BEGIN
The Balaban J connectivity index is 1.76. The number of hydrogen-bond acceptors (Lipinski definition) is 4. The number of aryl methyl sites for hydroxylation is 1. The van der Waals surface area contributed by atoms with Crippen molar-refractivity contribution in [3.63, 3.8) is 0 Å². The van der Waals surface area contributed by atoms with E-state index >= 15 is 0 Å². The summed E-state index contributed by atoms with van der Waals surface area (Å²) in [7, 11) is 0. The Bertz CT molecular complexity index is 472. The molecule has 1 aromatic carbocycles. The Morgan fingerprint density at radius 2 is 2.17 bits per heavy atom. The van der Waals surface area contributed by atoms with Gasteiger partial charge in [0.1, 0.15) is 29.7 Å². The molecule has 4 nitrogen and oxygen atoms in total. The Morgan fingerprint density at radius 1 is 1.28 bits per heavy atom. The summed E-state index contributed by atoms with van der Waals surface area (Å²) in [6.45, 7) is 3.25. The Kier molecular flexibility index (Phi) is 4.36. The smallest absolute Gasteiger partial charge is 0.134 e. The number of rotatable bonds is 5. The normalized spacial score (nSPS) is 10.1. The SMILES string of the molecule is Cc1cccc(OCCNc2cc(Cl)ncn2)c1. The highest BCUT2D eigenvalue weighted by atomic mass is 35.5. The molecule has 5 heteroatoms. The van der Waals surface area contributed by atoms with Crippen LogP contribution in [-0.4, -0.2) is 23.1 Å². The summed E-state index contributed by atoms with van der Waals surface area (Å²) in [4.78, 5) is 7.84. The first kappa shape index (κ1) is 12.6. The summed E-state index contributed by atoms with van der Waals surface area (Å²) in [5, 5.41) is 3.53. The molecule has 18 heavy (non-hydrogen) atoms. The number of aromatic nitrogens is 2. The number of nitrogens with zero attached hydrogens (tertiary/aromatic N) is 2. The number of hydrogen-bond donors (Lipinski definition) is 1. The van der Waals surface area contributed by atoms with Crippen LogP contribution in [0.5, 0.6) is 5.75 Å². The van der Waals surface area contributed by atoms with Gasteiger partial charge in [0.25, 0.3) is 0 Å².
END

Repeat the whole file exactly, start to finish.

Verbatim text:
The Balaban J connectivity index is 1.76. The number of hydrogen-bond acceptors (Lipinski definition) is 4. The number of aryl methyl sites for hydroxylation is 1. The van der Waals surface area contributed by atoms with Crippen molar-refractivity contribution in [3.63, 3.8) is 0 Å². The van der Waals surface area contributed by atoms with E-state index >= 15 is 0 Å². The summed E-state index contributed by atoms with van der Waals surface area (Å²) in [7, 11) is 0. The Bertz CT molecular complexity index is 472. The molecule has 1 aromatic carbocycles. The Morgan fingerprint density at radius 2 is 2.17 bits per heavy atom. The van der Waals surface area contributed by atoms with Gasteiger partial charge in [0.1, 0.15) is 29.7 Å². The molecule has 4 nitrogen and oxygen atoms in total. The Morgan fingerprint density at radius 1 is 1.28 bits per heavy atom. The summed E-state index contributed by atoms with van der Waals surface area (Å²) in [6.45, 7) is 3.25. The Kier molecular flexibility index (Phi) is 4.36. The smallest absolute Gasteiger partial charge is 0.134 e. The number of rotatable bonds is 5. The normalized spacial score (nSPS) is 10.1. The SMILES string of the molecule is Cc1cccc(OCCNc2cc(Cl)ncn2)c1. The highest BCUT2D eigenvalue weighted by atomic mass is 35.5. The molecule has 5 heteroatoms. The van der Waals surface area contributed by atoms with Crippen LogP contribution in [-0.4, -0.2) is 23.1 Å². The summed E-state index contributed by atoms with van der Waals surface area (Å²) in [4.78, 5) is 7.84. The first kappa shape index (κ1) is 12.6. The summed E-state index contributed by atoms with van der Waals surface area (Å²) in [5, 5.41) is 3.53. The molecule has 18 heavy (non-hydrogen) atoms. The number of aromatic nitrogens is 2. The number of nitrogens with zero attached hydrogens (tertiary/aromatic N) is 2. The number of hydrogen-bond donors (Lipinski definition) is 1. The van der Waals surface area contributed by atoms with Crippen LogP contribution in [0.5, 0.6) is 5.75 Å². The van der Waals surface area contributed by atoms with Gasteiger partial charge in [0.25, 0.3) is 0 Å².